Hi Sven Neumann wrote:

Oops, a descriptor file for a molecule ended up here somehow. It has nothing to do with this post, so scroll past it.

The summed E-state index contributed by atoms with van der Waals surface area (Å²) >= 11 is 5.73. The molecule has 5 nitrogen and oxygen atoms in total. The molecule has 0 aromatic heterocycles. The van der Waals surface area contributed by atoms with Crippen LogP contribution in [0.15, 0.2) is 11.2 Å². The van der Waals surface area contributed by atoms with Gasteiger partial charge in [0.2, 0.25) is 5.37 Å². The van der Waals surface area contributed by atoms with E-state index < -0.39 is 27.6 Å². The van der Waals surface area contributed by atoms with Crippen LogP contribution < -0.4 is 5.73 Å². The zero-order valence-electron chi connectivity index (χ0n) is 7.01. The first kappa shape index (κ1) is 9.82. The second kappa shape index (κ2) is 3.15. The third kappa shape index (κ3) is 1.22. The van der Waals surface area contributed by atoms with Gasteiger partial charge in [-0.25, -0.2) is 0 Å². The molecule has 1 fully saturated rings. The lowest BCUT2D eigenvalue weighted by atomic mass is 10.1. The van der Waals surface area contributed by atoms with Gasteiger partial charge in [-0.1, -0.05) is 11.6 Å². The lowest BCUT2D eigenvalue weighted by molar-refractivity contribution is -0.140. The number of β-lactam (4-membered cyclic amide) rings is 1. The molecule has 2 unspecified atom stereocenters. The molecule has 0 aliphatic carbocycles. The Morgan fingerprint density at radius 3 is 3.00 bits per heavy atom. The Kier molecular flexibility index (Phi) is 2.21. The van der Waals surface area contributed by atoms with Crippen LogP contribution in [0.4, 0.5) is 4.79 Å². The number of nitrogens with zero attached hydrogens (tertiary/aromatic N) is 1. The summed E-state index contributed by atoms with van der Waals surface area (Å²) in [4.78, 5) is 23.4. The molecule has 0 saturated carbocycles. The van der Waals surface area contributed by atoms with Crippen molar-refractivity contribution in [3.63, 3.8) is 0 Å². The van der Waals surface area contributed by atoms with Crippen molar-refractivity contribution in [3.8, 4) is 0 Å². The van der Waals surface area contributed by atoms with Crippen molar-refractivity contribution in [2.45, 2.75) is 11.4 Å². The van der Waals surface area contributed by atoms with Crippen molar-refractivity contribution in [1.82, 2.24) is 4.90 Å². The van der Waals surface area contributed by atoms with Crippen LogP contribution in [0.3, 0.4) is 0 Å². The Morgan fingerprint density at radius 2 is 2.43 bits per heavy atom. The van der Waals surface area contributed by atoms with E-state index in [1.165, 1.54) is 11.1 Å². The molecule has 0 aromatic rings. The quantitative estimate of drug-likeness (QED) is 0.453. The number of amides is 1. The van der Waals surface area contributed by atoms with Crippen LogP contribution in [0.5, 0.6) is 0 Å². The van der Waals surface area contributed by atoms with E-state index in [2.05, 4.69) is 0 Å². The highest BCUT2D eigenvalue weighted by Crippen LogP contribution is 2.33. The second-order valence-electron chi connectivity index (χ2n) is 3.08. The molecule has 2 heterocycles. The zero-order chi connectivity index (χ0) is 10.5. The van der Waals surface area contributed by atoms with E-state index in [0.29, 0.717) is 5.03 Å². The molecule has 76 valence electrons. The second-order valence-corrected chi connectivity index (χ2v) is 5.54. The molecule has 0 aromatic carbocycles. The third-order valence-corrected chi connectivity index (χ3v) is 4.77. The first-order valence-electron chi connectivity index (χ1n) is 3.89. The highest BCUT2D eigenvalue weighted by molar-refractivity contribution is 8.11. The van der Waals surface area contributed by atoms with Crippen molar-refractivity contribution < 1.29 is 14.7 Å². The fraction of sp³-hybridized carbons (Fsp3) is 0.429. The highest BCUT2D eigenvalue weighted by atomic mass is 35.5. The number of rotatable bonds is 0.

> As already explained in my previous mail, the decimation routines are > only used for the pre-scaling steps. As soon as the image is close > enough to the final size, the chosen interpolation routine is used. This > gives continuous results for all scale factors as there is no longer any > special casing for scaling down by 50%. What I don't understand is why there's a need to interpolate at all in the case of scaling an image down. When scaling up, interpolation is used to estimate missing information, but when scaling down there is no missing information to be estimated - the problem is instead finding the best strategy for *discarding* information. What I do in PhotoPrint is just use a simple sub-pixel-capable box filter - which is what your current approach (scale-by-nearest-power-of-two, then interpolate) is approximating. The routine looks like this: // We accumulate pixel values from a potentially // large number of pixels and process all the samples // in a pixel at one time. double tmp[IS_MAX_SAMPLESPERPIXEL]; for(int i=0;i<samplesperpixel;++i) tmp[i]=0; ISDataType *srcdata=source->GetRow(row); // We use a Bresenham-esque method of calculating the // pixel boundaries for scaling - add the smaller value // to an accumulator until it exceeds the larger value, // then subtract the larger value, leaving the remainder // in place for the next round. int a=0; int src=0; int dst=0; while(dst<width) { // Add the smaller value (destination width) a+=width; // As long as the counter is less than the larger value // (source width), we take full pixels. while(a<source->width) { if(src>=source->width) src=source->width-1; for(int i=0;i<samplesperpixel;++i) tmp[i]+=srcdata[samplesperpixel*src+i]; ++src; a+=width; } double p=source->width-(a-width); p/=width; // p now contains the proportion of the next pixel // to be counted towards the output pixel. a-=source->width; // And a now contains the remainder, // ready for the next round. // So we add p * the new source pixel // to the current output pixel... if(src>=source->width) src=source->width-1; for(int i=0;i<samplesperpixel;++i) tmp[i]+=p*srcdata[samplesperpixel*src+i]; // Store it... for(int i=0;i<samplesperpixel;++i) { rowbuffer[samplesperpixel*dst+i] = 0.5+(tmp[i]*width)/source->width; } ++dst; // And start off the next output pixel with // (1-p) * the source pixel. for(int i=0;i<samplesperpixel;++i) tmp[i]=(1.0-p)*srcdata[samplesperpixel*src+i]; ++src; } > The main problem with the code in trunk is though that I think that the > results of the new code are too blurry. Please have a look at the tests > that I published at http://svenfoo.org/scalepatch/. And please try the > patch and do your own tests. The slight blurriness comes, I think, from performing the scaling in two distinct stages. Just for kicks, since I had a rare spare hour to play with such things, here are versions of the 3% and 23% test from your page, for comparison, scaled using the downsample filter whose core is posted above: http://www.blackfiveservices.co.uk/3Percent.png http://www.blackfiveservices.co.uk/23Percent.png Hope this is some help All the best, -- Alastair M. Robinson _______________________________________________ Gimp-developer mailing list Gimp-developer@lists.XCF.Berkeley.EDU https://lists.XCF.Berkeley.EDU/mailman/listinfo/gimp-developer